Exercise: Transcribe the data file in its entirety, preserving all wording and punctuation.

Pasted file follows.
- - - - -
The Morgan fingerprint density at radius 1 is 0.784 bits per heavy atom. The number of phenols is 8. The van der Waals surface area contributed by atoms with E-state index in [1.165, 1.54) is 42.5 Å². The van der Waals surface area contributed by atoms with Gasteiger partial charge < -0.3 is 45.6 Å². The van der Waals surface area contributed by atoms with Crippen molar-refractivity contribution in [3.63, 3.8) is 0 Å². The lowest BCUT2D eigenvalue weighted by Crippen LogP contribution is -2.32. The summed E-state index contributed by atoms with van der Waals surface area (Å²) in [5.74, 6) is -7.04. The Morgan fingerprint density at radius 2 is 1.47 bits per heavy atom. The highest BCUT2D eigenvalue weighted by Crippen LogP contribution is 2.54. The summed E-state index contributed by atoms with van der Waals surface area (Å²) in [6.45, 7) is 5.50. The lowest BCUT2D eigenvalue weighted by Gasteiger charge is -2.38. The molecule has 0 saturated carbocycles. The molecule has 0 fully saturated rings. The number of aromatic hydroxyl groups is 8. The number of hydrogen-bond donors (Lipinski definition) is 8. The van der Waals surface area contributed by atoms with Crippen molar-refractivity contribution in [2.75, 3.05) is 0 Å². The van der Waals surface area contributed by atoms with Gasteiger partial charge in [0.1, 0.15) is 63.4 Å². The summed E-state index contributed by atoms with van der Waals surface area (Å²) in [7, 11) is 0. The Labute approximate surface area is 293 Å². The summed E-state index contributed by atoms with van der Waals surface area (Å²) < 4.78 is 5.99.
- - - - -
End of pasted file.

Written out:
The Morgan fingerprint density at radius 1 is 0.784 bits per heavy atom. The number of phenols is 8. The van der Waals surface area contributed by atoms with E-state index in [1.165, 1.54) is 42.5 Å². The van der Waals surface area contributed by atoms with Gasteiger partial charge < -0.3 is 45.6 Å². The van der Waals surface area contributed by atoms with Crippen molar-refractivity contribution in [3.63, 3.8) is 0 Å². The lowest BCUT2D eigenvalue weighted by Crippen LogP contribution is -2.32. The summed E-state index contributed by atoms with van der Waals surface area (Å²) in [5.74, 6) is -7.04. The Morgan fingerprint density at radius 2 is 1.47 bits per heavy atom. The highest BCUT2D eigenvalue weighted by Crippen LogP contribution is 2.54. The summed E-state index contributed by atoms with van der Waals surface area (Å²) in [6.45, 7) is 5.50. The lowest BCUT2D eigenvalue weighted by Gasteiger charge is -2.38. The molecule has 0 saturated carbocycles. The molecule has 0 fully saturated rings. The number of aromatic hydroxyl groups is 8. The number of hydrogen-bond donors (Lipinski definition) is 8. The van der Waals surface area contributed by atoms with Crippen molar-refractivity contribution in [2.75, 3.05) is 0 Å². The van der Waals surface area contributed by atoms with Gasteiger partial charge in [0.1, 0.15) is 63.4 Å². The summed E-state index contributed by atoms with van der Waals surface area (Å²) in [7, 11) is 0. The Labute approximate surface area is 293 Å². The summed E-state index contributed by atoms with van der Waals surface area (Å²) < 4.78 is 5.99.